People in Franklin Township are going to love this proposal. They get to pay more to get nothing! That’s what they get for building in Marion County. Should have jumped the county line to Shelby, Johnson, or Hancock and they would have avoided the coming tax (I predict it passes in Marion County, though a good % of the residents won’t be paying much, if any, in taxes). I would be surprised if there is enough votes to pass the tax hike in Hamilton County. The only people who will benefit the most are those in Fishers and Noblesville, with their fancy train. I can see some folks in Westfield and Carmel none to happy that they don’t get a fancy train.

    Does anyone know why some politician(s) want the locals to raise taxes on their own citizens instead of having a referendum? One was quoted as saying these locals are elected, and they should be the ones to run for re-election on raising taxes or not raising taxes. However, I think this would make it easier for specific municipalities to opt out of paying for the transit plan. For example, Cicero and Sheridan may have many people decide they don’t see any benefit, thus their locals may vote to not raise taxes.

    This will be interesting for sure.

  • The irony here is that the majority of the 1-2% food/beverage tax is paid by a majority of Marion County residents that never use the Hoosier Dome/Lucas. Every Colts ticket in Lucas for 20 years is subsidized by $50 of local residents increased taxes that they never had a chace to vote on in a referendum.

    A lot of residents pay federal taxes that go to automobile related transportation projects that they never use.

    • A lot of people pay a lot of taxes for a lot of things they never use. That is the rub of paying taxes – for the most part you get no direct say in where it goes or what it is used for. But as a society, we hope that the money gets spent on worthwhile things.

      I’ve been taking the bus more lately since we sold our car and are looking for a new one and think that increased investment in transit (and more permanent transit at that) is a very good thing.

  • By no means am I a very seasoned transit rider, but I have ridden some in my life. After using the links provided by this blog and the myriad of commenters, I am very “in the tank” for BRT. While rail has the whole “fancy/shiny toy” attractiveness, BRT is such a good idea for Indy. Unless the city and doughnut counties want to go to Pacific NW style growth barriers, the transit system has to be very flexible. Rail isn’t flexible.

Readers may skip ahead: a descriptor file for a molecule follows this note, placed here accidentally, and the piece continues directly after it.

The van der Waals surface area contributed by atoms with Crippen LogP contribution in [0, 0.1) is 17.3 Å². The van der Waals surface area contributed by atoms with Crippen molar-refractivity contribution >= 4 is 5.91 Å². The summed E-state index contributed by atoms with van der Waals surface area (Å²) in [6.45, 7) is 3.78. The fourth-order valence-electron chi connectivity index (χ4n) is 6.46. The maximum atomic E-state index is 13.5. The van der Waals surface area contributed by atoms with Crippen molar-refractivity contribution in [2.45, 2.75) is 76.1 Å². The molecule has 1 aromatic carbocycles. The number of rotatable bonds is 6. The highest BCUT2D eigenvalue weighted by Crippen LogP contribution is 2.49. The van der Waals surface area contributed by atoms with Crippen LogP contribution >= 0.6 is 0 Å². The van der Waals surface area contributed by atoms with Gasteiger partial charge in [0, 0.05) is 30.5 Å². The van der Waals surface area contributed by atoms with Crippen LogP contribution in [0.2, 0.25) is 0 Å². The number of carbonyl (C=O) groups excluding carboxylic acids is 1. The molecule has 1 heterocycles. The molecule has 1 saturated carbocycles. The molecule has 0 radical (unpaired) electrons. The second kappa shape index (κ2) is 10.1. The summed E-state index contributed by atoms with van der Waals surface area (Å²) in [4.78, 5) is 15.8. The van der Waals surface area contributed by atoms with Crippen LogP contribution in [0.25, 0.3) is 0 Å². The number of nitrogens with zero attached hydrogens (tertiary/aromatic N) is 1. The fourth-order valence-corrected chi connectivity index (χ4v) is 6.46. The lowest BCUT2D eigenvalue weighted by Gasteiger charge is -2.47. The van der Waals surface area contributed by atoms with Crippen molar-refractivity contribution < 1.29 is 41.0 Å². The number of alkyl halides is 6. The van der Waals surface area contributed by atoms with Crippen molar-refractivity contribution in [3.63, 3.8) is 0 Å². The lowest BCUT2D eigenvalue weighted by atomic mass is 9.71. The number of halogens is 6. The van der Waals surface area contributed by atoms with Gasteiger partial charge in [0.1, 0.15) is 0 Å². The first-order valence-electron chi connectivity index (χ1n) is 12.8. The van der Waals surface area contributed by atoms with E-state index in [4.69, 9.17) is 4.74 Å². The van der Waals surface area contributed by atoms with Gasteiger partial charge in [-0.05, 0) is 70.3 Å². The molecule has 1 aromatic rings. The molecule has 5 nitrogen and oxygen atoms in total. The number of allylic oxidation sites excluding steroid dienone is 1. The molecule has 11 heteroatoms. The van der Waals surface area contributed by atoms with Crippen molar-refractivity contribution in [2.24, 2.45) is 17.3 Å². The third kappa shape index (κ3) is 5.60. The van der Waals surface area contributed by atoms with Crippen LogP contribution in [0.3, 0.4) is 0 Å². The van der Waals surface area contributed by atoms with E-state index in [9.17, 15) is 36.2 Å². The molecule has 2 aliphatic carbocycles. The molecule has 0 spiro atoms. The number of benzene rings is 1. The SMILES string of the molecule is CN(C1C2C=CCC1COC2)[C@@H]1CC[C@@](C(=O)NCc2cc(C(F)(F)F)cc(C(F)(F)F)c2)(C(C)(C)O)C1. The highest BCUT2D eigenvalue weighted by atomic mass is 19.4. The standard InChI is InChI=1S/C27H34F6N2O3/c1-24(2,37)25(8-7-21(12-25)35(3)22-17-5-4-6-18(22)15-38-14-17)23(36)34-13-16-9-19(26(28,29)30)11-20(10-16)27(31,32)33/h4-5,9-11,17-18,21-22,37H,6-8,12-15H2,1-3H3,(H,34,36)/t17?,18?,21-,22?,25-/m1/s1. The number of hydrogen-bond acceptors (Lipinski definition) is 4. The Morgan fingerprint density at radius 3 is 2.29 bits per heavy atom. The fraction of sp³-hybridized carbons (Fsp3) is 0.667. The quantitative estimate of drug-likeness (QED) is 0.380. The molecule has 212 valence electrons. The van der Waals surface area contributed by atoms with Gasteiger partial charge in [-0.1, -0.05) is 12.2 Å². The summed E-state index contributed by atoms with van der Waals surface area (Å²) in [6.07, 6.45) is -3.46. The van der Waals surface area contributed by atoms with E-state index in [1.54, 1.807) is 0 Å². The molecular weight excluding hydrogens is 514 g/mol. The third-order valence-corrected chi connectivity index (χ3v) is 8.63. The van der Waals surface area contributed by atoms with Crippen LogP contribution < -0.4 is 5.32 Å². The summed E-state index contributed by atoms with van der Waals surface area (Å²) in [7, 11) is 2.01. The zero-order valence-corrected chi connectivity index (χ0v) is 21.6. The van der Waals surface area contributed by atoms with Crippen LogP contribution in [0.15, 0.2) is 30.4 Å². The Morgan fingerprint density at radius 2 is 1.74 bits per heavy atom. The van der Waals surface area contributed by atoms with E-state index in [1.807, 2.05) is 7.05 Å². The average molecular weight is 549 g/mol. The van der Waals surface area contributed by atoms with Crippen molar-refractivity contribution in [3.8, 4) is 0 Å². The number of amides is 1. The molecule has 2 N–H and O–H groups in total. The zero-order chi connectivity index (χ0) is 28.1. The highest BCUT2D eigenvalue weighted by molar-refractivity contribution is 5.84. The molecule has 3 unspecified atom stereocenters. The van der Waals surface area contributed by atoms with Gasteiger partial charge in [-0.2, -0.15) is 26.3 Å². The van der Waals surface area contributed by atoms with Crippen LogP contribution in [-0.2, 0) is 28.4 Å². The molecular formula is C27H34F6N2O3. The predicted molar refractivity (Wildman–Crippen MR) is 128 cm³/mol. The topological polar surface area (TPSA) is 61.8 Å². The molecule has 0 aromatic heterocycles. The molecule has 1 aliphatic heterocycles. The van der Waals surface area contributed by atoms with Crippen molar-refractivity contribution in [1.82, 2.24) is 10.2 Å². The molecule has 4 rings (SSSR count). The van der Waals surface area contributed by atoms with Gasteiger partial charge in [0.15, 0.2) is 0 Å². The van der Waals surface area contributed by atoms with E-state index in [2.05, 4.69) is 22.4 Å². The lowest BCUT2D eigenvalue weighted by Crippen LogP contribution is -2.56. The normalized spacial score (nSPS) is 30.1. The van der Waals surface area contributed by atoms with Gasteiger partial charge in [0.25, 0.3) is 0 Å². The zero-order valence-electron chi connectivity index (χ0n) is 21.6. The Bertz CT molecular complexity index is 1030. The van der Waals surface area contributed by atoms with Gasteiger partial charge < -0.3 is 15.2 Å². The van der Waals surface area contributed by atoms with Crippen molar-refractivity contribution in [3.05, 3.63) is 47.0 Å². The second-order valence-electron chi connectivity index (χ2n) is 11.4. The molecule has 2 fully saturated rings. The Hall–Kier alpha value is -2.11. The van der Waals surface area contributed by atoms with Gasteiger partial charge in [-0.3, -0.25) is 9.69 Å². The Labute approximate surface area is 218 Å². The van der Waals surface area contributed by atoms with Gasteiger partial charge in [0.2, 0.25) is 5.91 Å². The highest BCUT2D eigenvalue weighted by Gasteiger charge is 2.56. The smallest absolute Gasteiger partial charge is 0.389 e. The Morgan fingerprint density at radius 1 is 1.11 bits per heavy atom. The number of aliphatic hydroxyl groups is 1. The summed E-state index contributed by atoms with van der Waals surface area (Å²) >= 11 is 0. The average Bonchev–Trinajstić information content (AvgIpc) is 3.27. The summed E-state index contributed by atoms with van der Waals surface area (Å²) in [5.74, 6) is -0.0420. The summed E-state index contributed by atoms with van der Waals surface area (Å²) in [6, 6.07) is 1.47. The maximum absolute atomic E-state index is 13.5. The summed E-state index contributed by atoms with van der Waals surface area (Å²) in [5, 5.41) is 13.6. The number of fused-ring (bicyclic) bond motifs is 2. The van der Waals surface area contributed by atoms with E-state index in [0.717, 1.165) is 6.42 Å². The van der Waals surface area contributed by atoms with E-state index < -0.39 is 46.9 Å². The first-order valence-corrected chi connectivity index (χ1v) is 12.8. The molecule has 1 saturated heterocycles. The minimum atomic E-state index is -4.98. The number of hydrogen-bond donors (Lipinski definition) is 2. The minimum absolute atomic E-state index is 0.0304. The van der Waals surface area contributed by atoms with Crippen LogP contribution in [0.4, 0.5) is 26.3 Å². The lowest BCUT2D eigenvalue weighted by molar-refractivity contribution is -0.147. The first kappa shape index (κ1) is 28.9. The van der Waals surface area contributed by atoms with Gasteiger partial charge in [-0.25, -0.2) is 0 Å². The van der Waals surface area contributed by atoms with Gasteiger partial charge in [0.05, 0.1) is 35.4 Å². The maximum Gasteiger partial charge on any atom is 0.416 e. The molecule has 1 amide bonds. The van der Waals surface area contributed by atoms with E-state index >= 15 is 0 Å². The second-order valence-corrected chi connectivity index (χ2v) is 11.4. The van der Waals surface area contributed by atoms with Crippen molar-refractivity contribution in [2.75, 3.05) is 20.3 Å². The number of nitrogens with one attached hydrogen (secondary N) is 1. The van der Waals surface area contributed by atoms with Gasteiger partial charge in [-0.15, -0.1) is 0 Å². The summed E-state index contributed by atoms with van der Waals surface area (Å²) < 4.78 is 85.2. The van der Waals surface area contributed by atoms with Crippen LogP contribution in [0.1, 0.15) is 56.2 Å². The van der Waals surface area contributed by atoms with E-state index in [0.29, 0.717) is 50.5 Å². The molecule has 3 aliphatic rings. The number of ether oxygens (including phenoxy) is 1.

I would ride BRT from Cumberland (hopefully expanded to Greenfield) to my job downtown 90% of the time.

    • Actually, rail proponents frequently point out that the lack of flexibility of rail is a benefit when deciding on economic development tools such as transit-oriented-development.

      That being said, I’ve cooled a bit on rail for Indy myself. Treating buses as if they were rail (dedicated lanes, attractive stations, etc) would save us quite of money, and we still might be able to attract the neighborhood development we are striving for.

    • As Kevin pointed out, if a bus line could be gone tomorrow at the whim of some politician slashing budgets, where is the impetus for the private sector making big investments nearby? People buy houses and start businesses near rail because it will be there for a LONG time. Bus routes, not so much.

      BRT is a nice hybrid that could fill the gap in the meantime and hold the right-of-way for an eventual rail line.

  • For those of you that do not know, on the Indy Connect website, it states that there is still a possibiilty that the red( Carmel to Greenwood) and Blue(Wash. St.) could be light rail from the start. Additionally, this is not the long range map, this is In this long range plan, commuter rail to Zionsville is still an idea. The best thing for Indianapolis would be to have light rail on the Red and Blue lines to start, just to get people to see what transit is like. Many Hoosiers have never been on the New York subway or the Chicago L system. Being originally from LA, where they currently have a massive transit system being built, heavy rail and light rail systems have shown to have much larger ridership and much larger development along the lines as compared to BRT. Maybe, IndyConnect can change their budget to make the Blue and Red Lines Light Rail, the Green Line Commuter rail, and the orange light BRT, just to experiment on which will end up being the best investment. This will be light rail, and after its success in Indy, they will most likely continue to expand it. I’m thinking next they would probably build a line in the median of I-465 to connect many lines and possible change the BRT into light rail. The city needs to stop creating these massive new highway overpasses and widening projects and needs to give that money to IndyConnect.

    • I have argued from the start that “the iron cross” (light rail east-west and north-south) should be the backbone of the CIRTA system, as it would allow a web of outlying N-S and E-W crosstown bus connections on the mile grid to serve outlying employment and residential nodes better.